The emails are in, and lots of talk about Sooner quarterbacking and the future of OU football, plus the OSU-Baylor game, and a look ahead to Bedlam. Let’s get to the correspondence.
John: “Coach Tramel, what would OSU’s odds be of getting into the ‘big game’ if they would have started J.W. three weeks ago when you suggested it? Just curious.”
I don’t know. What would be the odds if they had given J.W. a tailback and an offensive line seven weeks ago?
Michael: “Your article about Gundy (being a Texas candidate) was fair. It was a comment based on the former OSU coach who coached the present OSU coach. The Texas job is considered by many the best football job in college football, and I would be in the minority when I would argue it is not. However, you speculated, and speculation is not allowed by many, especially diehards and purist. The true purest really believes that there is nowhere better than his or her school. There is even a speculation objection in evidence. They cannot consider another viewpoint on the matter.”
The key is to not read the comments.
J.D.: “OSU is really good. I may be a prisoner of the moment, but I think this years’ team could beat the 2011 team because this year’s team is much better defensively and the QB can hurt you with his legs. How in the world did OSU manage to lose to West Virginia? WVU is pretty schizophrenic but still…”
I would agree. You’re a prisoner of the moment. This OSU team is scrappy and an upgrade on defense and finding its legs on offense. But this OSU team can’t match the 2011 Cowboys. Mainly because of Brandon Weeden and Justin Blackmon. Yes, Chelf’s legs are a nice weapon. But nothing like Weeden’s arm. And then you add in Blackmon? Plus, think of this. The Big 12 was much better in 2011. Much, much better. Look at the quarterbacks. Weeden, RG3, Landry Jones, Ryan Tannehill, a young James Franklin, Seth Doege.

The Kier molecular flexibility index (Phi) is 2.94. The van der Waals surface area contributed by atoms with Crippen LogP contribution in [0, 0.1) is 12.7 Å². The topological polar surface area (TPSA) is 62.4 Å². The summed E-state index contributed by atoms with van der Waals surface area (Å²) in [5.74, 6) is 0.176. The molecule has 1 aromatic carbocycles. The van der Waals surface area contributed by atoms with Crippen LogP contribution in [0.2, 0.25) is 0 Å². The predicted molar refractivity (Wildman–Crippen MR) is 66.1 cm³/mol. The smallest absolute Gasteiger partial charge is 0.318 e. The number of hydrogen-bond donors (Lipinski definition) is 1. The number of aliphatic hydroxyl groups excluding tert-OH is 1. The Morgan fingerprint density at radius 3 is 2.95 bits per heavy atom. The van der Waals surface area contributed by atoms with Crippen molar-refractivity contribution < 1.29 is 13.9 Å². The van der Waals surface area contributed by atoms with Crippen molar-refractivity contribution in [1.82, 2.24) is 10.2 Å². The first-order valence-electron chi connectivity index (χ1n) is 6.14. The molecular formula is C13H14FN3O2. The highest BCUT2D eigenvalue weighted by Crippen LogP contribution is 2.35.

Marc: “My Longhorns didn’t put up much of a fight. I was disappointed in the offensive game plan. Not having Gray made the running game much less effective. And OSU plays big boy defense now. I fear that we could end the conference with three straight losses and a trip to a minor bowl game. That would likely cook Mack’s goose. And I have to wonder if it is possible to lure Briles from Waco now.”
Lots of meat on this small bone. Texas has to run the ball to be effective with Case McCoy at QB. And OSU stuffed the run. The Cowboys do indeed play big-boy defense. The UT-Tech game will be interesting on Thanksgiving night.
Gary: Well, here we go again. More suspensions. Another year riddled with players getting the boot. Recruiting the wrong players. Oh well, I think Stoops has given up on this year, and unless they go out and get some top-notch kid, they might as well throw in the bag. He continues to think he can get two- and three-star players and make them four- and five-star players. He is just not that good, and I think the kids can see that. K-State will roll. Might be three-four touchdowns. But I guess nobody cares. They will just give him another raise.
Wow. This is a classic case of psychosis. Gary starts off with a solid point – more suspensions, which plagued the Sooners in 2011, remember, and might be a sign of long-term problems. But then the dispatch dissolves into Stoops giving up and K-State rolling. Nobody’s giving up.
Dick: “Here is an item that jumped out at me from the sports page this morning: ‘Running backs coach Cale Gundy hasn’t been made available for interviews at all this season.’ Say what? Is this Russia? How do you guys put up with this?”
We’re sort of used to it. And of course, it’s sort of disingenuous to gripe about the way the OSU Gundy talks to us and then not gripe that the OU Gundy doesn’t talk to us.
Jerry: “All I have to say is that Bell is a loser! He cannot run the ball very well and is a bad at passing the ball! I wish that Stoops will go with both the other QBs and keep Bell on the bench!”